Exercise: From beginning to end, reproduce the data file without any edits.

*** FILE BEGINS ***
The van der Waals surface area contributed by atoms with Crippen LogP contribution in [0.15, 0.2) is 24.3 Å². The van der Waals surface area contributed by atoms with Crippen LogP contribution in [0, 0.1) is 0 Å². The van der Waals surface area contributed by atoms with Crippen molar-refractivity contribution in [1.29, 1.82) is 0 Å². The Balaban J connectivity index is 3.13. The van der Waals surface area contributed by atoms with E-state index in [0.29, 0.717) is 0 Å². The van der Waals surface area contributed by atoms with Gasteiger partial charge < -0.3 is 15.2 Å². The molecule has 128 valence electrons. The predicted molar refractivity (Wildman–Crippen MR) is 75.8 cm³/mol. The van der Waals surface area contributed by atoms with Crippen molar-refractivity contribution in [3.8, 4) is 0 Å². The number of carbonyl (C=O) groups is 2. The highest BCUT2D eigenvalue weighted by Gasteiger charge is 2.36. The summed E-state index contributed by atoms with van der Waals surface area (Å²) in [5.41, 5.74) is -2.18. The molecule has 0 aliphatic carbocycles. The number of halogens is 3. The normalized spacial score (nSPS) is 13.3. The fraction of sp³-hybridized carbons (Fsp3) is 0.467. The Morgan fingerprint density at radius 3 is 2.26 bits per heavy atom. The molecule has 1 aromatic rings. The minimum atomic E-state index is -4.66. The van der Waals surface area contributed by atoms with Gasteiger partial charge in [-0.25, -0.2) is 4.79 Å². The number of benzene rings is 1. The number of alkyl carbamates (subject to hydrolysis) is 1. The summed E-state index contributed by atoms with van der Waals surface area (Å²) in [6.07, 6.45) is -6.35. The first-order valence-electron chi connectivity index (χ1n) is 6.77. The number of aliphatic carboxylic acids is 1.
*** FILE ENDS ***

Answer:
The van der Waals surface area contributed by atoms with Crippen LogP contribution in [0.15, 0.2) is 24.3 Å². The van der Waals surface area contributed by atoms with Crippen LogP contribution in [0, 0.1) is 0 Å². The van der Waals surface area contributed by atoms with Crippen molar-refractivity contribution in [1.29, 1.82) is 0 Å². The Balaban J connectivity index is 3.13. The van der Waals surface area contributed by atoms with E-state index in [0.29, 0.717) is 0 Å². The van der Waals surface area contributed by atoms with Gasteiger partial charge < -0.3 is 15.2 Å². The molecule has 128 valence electrons. The predicted molar refractivity (Wildman–Crippen MR) is 75.8 cm³/mol. The van der Waals surface area contributed by atoms with Crippen molar-refractivity contribution in [3.8, 4) is 0 Å². The number of carbonyl (C=O) groups is 2. The highest BCUT2D eigenvalue weighted by Gasteiger charge is 2.36. The summed E-state index contributed by atoms with van der Waals surface area (Å²) in [5.41, 5.74) is -2.18. The molecule has 0 aliphatic carbocycles. The number of halogens is 3. The normalized spacial score (nSPS) is 13.3. The fraction of sp³-hybridized carbons (Fsp3) is 0.467. The Morgan fingerprint density at radius 3 is 2.26 bits per heavy atom. The molecule has 1 aromatic rings. The minimum atomic E-state index is -4.66. The van der Waals surface area contributed by atoms with Gasteiger partial charge in [-0.25, -0.2) is 4.79 Å². The number of benzene rings is 1. The number of alkyl carbamates (subject to hydrolysis) is 1. The summed E-state index contributed by atoms with van der Waals surface area (Å²) in [6.07, 6.45) is -6.35. The first-order valence-electron chi connectivity index (χ1n) is 6.77. The number of aliphatic carboxylic acids is 1.